I am a strong, proud, confident girl. I am also a survivor. This is my story and how I became the person I am today. It all started when my parents divorced. I went from living with my biological parents to living with my aunt (Tia) and uncle (Tio). At age three, I had no idea what was going on. I went from seeing my parents everyday to seeing them every so often. Their lives were consumed with other things that did not include me or my siblings.
As a child, I was confused about my life. I wasn’t living with my parents, and I knew that wasn’t normal. I wanted to feel wanted and liked, but instead of trying to make friends, I lashed out and trashed classrooms whenever the anger became too much for me to handle. After talking with a counselor, I acknowledged this wasn’t the person I wanted to be. As painful as my situation was, it did not give me the right to take my anger out on others. But as I grew older and understood my situation better, I began to turn that anger inward on myself. In middle school, I felt overweight and ugly. It didn’t help that the times when I did see my parents, as rare as they were, they called me “gorda” (fat) and “fea” (ugly). And although “gorda” is a term of endearment in many Latino cultures, back then all I heard was “fat” and “ugly.” In turn, I starved myself and became bulimic. I thought if I was skinnier, I’d be prettier, making me worthy of being wanted and liked. It wasn’t until high school I made changes upon myself that would affect the way I saw the world drastically.
Entering high school, I still had body issues and a low self-esteem. But, instead of wallowing in my own self-pity, I improved myself. I didn’t want to continue this pattern of destruction. I was torturing myself, my body and others, because of decisions my parents made. It may be that I didn’t have the love and attention one would expect from their biological parents, but I had a family, my Tia and Tio. Through the love and compassion my Tia bestowed upon me, I learned to love. She has been a role model, and more importantly the motherly figure in my life. She also gave me a sense of a stable family at a time when I doubted I would ever have one. Even though at the age of sixty-five her body cannot handle as much as it used to, she is the strongest person I know. She inspires me strive to be honest, hard-working, humble, loving, caring, and giving like her.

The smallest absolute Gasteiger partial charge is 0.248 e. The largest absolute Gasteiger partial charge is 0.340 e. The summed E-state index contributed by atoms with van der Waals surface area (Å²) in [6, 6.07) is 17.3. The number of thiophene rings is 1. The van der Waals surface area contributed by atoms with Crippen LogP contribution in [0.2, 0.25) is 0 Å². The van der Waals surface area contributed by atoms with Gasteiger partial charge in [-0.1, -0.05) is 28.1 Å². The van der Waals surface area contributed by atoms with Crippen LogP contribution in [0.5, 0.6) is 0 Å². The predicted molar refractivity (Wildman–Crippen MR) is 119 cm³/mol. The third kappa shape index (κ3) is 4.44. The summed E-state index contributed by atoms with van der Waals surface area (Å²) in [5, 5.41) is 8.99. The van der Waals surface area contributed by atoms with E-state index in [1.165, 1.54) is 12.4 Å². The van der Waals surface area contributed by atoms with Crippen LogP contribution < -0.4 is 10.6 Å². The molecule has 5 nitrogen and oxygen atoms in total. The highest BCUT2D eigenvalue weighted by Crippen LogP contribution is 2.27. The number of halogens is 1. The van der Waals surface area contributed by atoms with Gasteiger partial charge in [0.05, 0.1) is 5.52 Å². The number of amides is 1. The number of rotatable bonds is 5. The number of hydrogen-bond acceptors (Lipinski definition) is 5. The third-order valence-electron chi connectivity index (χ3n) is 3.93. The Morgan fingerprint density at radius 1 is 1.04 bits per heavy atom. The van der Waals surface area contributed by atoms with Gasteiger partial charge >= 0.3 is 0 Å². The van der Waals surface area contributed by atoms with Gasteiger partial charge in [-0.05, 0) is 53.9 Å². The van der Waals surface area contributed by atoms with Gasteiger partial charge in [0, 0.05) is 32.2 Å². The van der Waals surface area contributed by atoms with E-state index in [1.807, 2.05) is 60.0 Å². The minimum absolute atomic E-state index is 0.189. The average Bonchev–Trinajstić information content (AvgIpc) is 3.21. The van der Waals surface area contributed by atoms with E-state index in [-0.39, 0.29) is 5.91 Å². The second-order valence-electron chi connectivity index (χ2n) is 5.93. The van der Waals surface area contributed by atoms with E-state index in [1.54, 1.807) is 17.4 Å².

It took a while for me to realize what I had before me. When I did, it was sophomore year and it came like an epiphany. I realized I’ve had the support I needed to become the person I wanted to be. I started working out, eating healthy, and became more outgoing. I joined the tennis team, became a vegetarian, felt more comfortable in my own body, and was elected as Senator for the Associate Student Body (ASB). I finally felt free. I no longer craved my parent’s approval. I am proud of where I came from and am confident that I’m loved and worthy of great things. And although I rarely see my biological parents, I am proud of the people I can say have been “mom” and “dad.” They have helped me to become this person that I am today. I am a survivor because my journey has made me one. I know my journey isn’t complete. What I do know is that no matter what life throws at me, I’ll be able to handle it.
No matter what, I will survive.